Do you see what I see? A Cross-cultural Comparison of Social Impressions of Faces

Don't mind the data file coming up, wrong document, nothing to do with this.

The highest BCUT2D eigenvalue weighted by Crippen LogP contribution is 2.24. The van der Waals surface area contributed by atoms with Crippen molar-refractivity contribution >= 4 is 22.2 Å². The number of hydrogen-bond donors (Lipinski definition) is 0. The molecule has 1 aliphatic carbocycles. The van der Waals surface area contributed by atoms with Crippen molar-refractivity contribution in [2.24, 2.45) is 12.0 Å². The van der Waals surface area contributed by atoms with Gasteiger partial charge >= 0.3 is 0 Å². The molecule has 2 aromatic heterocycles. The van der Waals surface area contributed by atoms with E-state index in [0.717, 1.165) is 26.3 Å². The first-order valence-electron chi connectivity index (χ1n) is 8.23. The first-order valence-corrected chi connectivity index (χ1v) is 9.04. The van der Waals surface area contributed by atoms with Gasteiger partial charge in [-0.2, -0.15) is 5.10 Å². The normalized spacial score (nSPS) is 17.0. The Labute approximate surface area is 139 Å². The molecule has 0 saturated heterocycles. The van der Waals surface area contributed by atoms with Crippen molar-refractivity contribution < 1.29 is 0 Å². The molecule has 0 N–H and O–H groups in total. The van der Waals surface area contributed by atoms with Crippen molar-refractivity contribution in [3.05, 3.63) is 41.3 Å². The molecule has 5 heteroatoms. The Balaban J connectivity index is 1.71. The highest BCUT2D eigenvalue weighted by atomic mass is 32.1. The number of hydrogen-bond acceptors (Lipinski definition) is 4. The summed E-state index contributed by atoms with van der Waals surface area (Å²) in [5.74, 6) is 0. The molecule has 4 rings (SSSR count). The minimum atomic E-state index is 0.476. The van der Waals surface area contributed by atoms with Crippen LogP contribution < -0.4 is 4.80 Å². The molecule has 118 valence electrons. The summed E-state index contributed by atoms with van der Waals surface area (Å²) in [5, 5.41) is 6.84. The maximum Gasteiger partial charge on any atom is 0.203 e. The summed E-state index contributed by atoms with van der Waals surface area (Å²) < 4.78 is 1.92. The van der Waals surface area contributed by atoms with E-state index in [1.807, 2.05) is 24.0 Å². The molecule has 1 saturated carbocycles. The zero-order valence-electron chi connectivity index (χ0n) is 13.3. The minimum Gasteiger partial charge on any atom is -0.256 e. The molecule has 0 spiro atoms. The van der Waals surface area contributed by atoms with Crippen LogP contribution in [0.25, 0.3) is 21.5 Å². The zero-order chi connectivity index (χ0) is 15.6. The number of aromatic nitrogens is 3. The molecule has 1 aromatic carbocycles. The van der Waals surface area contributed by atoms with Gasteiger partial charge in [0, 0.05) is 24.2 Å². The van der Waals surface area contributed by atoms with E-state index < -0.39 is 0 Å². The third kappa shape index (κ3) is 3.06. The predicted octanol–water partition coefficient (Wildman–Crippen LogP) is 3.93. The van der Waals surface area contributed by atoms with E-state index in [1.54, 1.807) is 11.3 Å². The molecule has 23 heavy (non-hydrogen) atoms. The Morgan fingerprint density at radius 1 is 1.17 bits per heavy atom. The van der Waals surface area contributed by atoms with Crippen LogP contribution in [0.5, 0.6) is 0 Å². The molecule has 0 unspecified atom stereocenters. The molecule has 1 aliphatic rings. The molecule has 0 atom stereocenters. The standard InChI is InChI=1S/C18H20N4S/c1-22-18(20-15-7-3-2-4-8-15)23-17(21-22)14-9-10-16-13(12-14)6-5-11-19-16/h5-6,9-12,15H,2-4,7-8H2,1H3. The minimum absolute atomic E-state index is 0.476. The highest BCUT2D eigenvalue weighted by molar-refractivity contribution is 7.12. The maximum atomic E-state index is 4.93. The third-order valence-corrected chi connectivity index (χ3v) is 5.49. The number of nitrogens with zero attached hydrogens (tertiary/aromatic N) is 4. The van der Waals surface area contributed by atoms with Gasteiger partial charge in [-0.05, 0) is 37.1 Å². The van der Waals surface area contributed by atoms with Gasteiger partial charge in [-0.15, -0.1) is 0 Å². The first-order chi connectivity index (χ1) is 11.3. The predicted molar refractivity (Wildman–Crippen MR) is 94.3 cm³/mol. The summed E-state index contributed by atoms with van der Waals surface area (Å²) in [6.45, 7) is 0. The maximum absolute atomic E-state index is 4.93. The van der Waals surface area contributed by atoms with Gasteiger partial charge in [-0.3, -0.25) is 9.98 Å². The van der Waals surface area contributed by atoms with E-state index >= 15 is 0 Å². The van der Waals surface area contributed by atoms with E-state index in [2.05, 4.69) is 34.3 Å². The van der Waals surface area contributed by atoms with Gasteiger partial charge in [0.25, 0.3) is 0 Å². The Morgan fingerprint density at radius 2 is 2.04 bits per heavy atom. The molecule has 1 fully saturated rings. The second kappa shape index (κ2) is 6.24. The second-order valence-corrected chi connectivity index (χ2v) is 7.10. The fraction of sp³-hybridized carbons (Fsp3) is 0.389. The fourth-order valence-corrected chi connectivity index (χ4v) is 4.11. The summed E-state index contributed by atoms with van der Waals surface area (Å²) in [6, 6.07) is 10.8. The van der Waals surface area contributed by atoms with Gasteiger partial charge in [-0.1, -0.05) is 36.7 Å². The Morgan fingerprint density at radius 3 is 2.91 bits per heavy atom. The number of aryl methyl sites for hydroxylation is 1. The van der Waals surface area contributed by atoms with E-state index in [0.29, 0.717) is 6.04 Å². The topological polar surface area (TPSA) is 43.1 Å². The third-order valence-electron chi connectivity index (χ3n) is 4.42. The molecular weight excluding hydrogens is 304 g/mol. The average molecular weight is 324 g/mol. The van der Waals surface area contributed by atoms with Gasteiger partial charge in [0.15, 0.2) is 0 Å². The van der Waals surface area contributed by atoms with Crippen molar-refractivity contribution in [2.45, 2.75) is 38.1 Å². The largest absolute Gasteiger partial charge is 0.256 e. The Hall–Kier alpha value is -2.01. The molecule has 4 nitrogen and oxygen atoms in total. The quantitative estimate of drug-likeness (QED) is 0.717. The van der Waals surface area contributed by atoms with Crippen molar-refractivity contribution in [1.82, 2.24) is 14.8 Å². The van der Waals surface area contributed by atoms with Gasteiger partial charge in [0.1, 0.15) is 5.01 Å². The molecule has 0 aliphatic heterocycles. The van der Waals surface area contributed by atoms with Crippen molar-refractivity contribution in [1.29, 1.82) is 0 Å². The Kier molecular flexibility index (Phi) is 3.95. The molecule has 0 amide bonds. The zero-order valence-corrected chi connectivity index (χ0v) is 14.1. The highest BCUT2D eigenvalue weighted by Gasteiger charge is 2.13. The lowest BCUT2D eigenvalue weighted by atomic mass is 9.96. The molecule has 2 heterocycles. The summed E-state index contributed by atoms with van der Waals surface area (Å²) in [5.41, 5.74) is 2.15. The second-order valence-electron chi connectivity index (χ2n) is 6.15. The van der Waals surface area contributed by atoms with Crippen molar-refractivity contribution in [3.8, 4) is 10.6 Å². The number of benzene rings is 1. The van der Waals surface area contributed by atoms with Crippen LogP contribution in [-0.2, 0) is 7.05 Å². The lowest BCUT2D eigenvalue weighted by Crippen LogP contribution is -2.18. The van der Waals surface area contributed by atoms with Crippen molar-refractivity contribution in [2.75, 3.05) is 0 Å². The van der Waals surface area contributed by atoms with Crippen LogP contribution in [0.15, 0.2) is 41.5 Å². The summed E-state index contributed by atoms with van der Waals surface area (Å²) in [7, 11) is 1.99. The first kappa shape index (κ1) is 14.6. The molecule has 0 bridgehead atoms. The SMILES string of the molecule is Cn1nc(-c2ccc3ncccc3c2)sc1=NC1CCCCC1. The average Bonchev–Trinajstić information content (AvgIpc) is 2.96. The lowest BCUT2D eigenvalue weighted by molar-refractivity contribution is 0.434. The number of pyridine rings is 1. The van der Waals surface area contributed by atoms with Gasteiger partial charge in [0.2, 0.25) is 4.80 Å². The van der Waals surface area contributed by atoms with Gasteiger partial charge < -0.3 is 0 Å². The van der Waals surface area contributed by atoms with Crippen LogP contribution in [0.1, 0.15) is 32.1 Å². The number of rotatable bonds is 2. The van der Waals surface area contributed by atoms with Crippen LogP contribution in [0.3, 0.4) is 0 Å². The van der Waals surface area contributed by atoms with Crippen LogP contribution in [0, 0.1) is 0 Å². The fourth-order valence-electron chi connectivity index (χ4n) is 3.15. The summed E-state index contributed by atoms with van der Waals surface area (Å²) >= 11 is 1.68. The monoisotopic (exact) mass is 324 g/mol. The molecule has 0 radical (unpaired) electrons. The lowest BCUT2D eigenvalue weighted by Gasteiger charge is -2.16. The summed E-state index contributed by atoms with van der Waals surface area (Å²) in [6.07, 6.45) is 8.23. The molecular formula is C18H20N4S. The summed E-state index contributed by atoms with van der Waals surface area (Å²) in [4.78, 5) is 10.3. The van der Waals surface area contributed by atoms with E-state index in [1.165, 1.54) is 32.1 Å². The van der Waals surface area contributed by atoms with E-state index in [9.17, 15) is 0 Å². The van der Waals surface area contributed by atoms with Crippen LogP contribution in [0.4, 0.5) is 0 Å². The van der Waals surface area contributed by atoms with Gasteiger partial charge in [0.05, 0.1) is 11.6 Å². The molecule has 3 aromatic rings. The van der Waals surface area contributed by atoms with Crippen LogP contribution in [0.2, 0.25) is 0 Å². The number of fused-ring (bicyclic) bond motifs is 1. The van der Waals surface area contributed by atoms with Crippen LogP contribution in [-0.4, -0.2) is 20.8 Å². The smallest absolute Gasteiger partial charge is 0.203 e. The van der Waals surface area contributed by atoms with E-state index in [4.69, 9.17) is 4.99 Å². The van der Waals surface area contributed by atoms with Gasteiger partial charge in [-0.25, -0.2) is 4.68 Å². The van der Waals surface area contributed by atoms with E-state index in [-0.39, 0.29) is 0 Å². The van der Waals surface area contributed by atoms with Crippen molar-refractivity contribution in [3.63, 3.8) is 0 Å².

AbstractResearch has suggested that social impressions of faces made by Western and Eastern people have different underlying dimensionalities. However, the individual level consistency, the group-level agreement of rater groups, and the interactions between face ethnicity, rater ethnicity, and social impression traits remain largely unknown. In this paper, we perform a large-scale data-driven cross-cultural study of facial impressions, and illustrate the idiosyncrasies and similarities behind Caucasian and Asian participants in their social impressions of faces from both ethnicity groups. Our study illustrates multiple interesting findings: (1) Asians rate faces lower on most positive traits, compared with Caucasian raters, and they have more diverse opinions than Caucasians. (2) Caucasian faces receive higher average ratings on social impression traits related to warmth due to the preponderance of smiles in Caucasian images, but similar mean scores on traits related to capability, compared to Asian faces. (3) Caucasians and Asians disagree most on capability related traits, especially on ``responsible'' and ``successful.'' Opinions on these two traits diverge more on Asian than on Caucasian faces. Our findings provide new insights on the nuances of cross-cultural differences in social impressions of faces.

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